As soon as Christmas was over, the shops were stocked with cards and gifts for Valentines Day, and Easter eggs! We move from one event/celebration to the next with such ease – or so it appears in retail. But in life it isn’t quite so easy! We need time to reflect and work through some of the events in our lives, and when we don’t and jump straight into the next thing we can be storing up trouble for ourselves in terms of our emotional and mental health.

My eldest son, Chris came home from Malawi on a flying visit (actually on the weekend of my birthday) as he was on his way up to Glasgow for work. What a joy to have him with us and go out for a meal as a family – I can’t really remember when we last did that, just the four of us. But with the joy of his arrival came the sadness of the goodbye on the Monday morning, not knowing when we would next see him to give him a hug. I’m just grateful for WhatsApp and the communication possible through that media.

Less than a week later Tim and I said “goodbye” to Tracey who had lived with us for nearly 15 years, becoming part of our family; sharing the good times and the bad with her. As I have written elsewhere, she has gone back to Portsmouth, to be with her family and serve God there.

In both of these situations, I can still pick up my phone and get in contact with a loved one. When we lose someone close to us through death, that’s another matter. It is much harder, because we can’t get in contact with them; we can’t share what we are doing in the same way. When taking funerals, I sometimes use a poem that comes from a sermon delivered in 1910 by Henry Scott Holland at St Paul’s Cathedral whilst the body of King Edward VII was lying in state at Westminster. It actually contains some good advice, in how to travel through grief.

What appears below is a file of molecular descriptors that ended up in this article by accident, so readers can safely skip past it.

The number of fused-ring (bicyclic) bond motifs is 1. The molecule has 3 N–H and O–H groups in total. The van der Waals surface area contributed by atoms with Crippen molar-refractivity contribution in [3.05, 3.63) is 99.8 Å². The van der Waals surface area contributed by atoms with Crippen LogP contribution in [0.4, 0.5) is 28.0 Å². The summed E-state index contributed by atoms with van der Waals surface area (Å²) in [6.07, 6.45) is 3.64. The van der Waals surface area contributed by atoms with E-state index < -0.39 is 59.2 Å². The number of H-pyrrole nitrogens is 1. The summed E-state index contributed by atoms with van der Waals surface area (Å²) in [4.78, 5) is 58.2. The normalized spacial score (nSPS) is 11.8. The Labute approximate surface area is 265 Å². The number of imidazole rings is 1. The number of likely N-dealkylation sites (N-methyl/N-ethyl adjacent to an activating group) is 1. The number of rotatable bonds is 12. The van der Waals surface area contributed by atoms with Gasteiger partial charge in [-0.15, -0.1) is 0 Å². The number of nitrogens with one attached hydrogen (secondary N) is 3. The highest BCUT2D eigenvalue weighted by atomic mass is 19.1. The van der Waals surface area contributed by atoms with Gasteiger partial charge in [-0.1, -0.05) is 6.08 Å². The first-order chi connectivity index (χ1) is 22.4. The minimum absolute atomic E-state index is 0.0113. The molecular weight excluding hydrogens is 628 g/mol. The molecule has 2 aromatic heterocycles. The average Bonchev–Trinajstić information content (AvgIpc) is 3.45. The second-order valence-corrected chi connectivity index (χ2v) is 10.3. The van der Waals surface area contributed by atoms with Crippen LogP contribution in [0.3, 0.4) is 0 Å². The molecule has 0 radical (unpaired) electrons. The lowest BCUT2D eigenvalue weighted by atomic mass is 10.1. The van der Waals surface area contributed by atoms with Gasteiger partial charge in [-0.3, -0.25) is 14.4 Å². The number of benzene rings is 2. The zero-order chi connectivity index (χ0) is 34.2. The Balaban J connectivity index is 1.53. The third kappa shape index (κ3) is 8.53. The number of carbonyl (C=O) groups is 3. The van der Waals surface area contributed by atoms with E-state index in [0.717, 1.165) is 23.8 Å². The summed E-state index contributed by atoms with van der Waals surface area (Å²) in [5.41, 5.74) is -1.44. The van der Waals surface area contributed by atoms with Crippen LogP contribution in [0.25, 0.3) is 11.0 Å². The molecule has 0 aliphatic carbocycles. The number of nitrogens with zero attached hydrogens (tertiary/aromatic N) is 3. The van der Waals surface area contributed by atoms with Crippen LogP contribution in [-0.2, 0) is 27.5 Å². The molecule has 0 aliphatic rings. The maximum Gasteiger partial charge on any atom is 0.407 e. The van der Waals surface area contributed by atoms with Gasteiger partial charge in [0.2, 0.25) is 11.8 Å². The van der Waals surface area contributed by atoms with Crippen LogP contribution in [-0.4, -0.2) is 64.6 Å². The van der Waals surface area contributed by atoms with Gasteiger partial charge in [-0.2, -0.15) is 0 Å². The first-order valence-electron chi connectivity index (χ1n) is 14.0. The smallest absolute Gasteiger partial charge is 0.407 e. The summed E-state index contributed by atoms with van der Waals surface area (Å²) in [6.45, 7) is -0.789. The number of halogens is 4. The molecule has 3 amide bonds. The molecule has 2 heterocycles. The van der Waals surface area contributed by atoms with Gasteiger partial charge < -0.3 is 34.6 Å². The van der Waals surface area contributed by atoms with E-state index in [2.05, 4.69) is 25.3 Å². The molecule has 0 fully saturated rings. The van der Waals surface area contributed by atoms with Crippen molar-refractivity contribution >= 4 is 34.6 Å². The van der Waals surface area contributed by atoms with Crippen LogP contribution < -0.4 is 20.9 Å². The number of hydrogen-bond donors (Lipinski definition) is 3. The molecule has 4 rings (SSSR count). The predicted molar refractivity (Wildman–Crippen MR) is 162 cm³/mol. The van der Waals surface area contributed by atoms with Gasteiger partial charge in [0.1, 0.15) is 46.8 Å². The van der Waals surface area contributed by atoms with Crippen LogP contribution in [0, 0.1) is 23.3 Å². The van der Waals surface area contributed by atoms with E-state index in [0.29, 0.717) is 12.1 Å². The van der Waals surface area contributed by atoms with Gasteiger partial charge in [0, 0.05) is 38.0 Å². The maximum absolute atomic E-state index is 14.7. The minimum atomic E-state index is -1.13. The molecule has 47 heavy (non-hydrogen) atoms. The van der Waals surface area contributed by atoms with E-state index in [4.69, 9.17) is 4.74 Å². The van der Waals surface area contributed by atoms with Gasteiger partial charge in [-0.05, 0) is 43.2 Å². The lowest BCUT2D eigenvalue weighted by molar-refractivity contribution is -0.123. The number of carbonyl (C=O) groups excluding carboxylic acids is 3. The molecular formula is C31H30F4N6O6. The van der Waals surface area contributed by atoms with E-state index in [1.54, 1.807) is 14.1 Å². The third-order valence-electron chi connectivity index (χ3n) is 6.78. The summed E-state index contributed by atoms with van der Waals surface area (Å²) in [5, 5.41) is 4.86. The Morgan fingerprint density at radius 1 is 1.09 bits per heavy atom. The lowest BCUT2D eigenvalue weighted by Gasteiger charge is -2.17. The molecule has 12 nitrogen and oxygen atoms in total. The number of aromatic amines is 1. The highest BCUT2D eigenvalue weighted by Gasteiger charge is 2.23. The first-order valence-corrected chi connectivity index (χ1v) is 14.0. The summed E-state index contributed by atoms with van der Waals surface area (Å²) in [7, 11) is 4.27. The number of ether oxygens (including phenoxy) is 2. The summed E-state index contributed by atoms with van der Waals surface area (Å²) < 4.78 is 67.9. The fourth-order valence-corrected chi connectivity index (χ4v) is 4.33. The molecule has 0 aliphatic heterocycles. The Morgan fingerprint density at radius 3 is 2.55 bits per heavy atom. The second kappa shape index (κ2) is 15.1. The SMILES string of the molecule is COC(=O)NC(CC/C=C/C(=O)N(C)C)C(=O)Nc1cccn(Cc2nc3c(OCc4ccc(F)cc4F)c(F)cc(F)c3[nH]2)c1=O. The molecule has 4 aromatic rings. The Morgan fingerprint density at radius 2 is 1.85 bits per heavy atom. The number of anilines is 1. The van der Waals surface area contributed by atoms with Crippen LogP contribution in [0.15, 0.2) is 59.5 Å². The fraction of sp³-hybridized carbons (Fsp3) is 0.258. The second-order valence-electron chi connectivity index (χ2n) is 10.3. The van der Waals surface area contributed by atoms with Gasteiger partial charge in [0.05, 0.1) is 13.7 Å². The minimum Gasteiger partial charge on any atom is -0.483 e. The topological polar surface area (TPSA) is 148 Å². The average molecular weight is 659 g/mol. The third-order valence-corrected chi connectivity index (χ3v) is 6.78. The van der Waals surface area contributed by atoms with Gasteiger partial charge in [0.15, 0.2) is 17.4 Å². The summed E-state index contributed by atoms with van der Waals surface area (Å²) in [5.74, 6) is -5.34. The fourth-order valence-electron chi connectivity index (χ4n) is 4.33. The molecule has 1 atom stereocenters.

Death is nothing at all. It does not count. I have only slipped away into the next room. Nothing has happened. Everything remains exactly as it was. I am I, and you are you, and the old life that we lived so fondly together is untouched, unchanged. Whatever we were to each other, that we are still. Call me by the old familiar name. Speak of me in the easy way which you always used. Put no difference into your tone. Wear no forced air of solemnity or sorrow. Laugh as we always laughed at the little jokes that we enjoyed together. Play, smile, think of me, pray for me. Let my name be ever the household word that it always was. Let it be spoken without an effort, without the ghost of a shadow upon it. Life means all that it ever meant. It is the same as it ever was. There is absolute and unbroken continuity. What is this death but a negligible accident? Why should I be out of mind because I am out of sight? I am but waiting for you, for an interval, somewhere very near, just round the corner. All is well.

The support of people around us, helps us to come to terms with the challenges of life in difficult circumstances, if we let them, but sometimes we have to spend time with ourselves, acknowledging how we feel. That is loving ourselves, and so important. For me, it also includes talking with God, telling Him how I feel and letting him restore me. He will do it for you, too, if you ask Him.